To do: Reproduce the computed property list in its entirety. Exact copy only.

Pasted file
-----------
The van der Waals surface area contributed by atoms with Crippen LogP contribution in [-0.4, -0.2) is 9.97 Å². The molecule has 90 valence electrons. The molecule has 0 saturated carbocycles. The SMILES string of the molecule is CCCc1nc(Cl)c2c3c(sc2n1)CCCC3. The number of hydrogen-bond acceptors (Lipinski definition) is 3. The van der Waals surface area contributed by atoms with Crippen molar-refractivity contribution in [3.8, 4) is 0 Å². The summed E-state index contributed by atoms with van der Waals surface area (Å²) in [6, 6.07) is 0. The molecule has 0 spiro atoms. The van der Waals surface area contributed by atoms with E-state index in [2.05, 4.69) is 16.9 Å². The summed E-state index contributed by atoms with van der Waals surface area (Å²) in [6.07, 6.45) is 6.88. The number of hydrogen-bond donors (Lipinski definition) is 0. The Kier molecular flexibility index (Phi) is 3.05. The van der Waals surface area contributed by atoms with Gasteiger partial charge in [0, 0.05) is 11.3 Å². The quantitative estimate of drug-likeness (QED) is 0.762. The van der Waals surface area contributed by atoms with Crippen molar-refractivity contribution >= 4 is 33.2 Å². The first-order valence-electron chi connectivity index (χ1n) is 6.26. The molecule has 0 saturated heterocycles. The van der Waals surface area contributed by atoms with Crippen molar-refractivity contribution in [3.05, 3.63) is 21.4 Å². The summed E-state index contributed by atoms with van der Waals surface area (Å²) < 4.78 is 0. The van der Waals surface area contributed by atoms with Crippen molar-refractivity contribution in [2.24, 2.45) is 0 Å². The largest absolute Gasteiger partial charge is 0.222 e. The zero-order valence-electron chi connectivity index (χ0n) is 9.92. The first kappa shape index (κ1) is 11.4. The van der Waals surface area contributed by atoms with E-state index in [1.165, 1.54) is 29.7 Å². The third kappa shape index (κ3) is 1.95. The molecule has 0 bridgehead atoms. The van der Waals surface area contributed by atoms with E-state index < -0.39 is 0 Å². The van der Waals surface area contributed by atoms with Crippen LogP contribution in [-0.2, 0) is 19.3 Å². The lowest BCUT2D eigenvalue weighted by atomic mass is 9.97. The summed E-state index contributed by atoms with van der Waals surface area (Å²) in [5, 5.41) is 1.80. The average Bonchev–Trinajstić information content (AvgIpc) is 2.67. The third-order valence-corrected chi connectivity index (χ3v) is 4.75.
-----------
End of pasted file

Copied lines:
The van der Waals surface area contributed by atoms with Crippen LogP contribution in [-0.4, -0.2) is 9.97 Å². The molecule has 90 valence electrons. The molecule has 0 saturated carbocycles. The SMILES string of the molecule is CCCc1nc(Cl)c2c3c(sc2n1)CCCC3. The number of hydrogen-bond acceptors (Lipinski definition) is 3. The van der Waals surface area contributed by atoms with Crippen molar-refractivity contribution in [3.8, 4) is 0 Å². The summed E-state index contributed by atoms with van der Waals surface area (Å²) in [6, 6.07) is 0. The molecule has 0 spiro atoms. The van der Waals surface area contributed by atoms with E-state index in [2.05, 4.69) is 16.9 Å². The summed E-state index contributed by atoms with van der Waals surface area (Å²) in [6.07, 6.45) is 6.88. The number of hydrogen-bond donors (Lipinski definition) is 0. The Kier molecular flexibility index (Phi) is 3.05. The van der Waals surface area contributed by atoms with Gasteiger partial charge in [0, 0.05) is 11.3 Å². The quantitative estimate of drug-likeness (QED) is 0.762. The van der Waals surface area contributed by atoms with Crippen molar-refractivity contribution >= 4 is 33.2 Å². The first-order valence-electron chi connectivity index (χ1n) is 6.26. The molecule has 0 saturated heterocycles. The van der Waals surface area contributed by atoms with Crippen molar-refractivity contribution in [3.05, 3.63) is 21.4 Å². The summed E-state index contributed by atoms with van der Waals surface area (Å²) < 4.78 is 0. The van der Waals surface area contributed by atoms with Crippen molar-refractivity contribution in [2.24, 2.45) is 0 Å². The largest absolute Gasteiger partial charge is 0.222 e. The zero-order valence-electron chi connectivity index (χ0n) is 9.92. The first kappa shape index (κ1) is 11.4. The van der Waals surface area contributed by atoms with E-state index in [1.165, 1.54) is 29.7 Å². The third kappa shape index (κ3) is 1.95. The molecule has 0 bridgehead atoms. The van der Waals surface area contributed by atoms with E-state index < -0.39 is 0 Å². The van der Waals surface area contributed by atoms with Crippen LogP contribution in [-0.2, 0) is 19.3 Å². The lowest BCUT2D eigenvalue weighted by atomic mass is 9.97. The summed E-state index contributed by atoms with van der Waals surface area (Å²) in [5, 5.41) is 1.80. The average Bonchev–Trinajstić information content (AvgIpc) is 2.67. The third-order valence-corrected chi connectivity index (χ3v) is 4.75.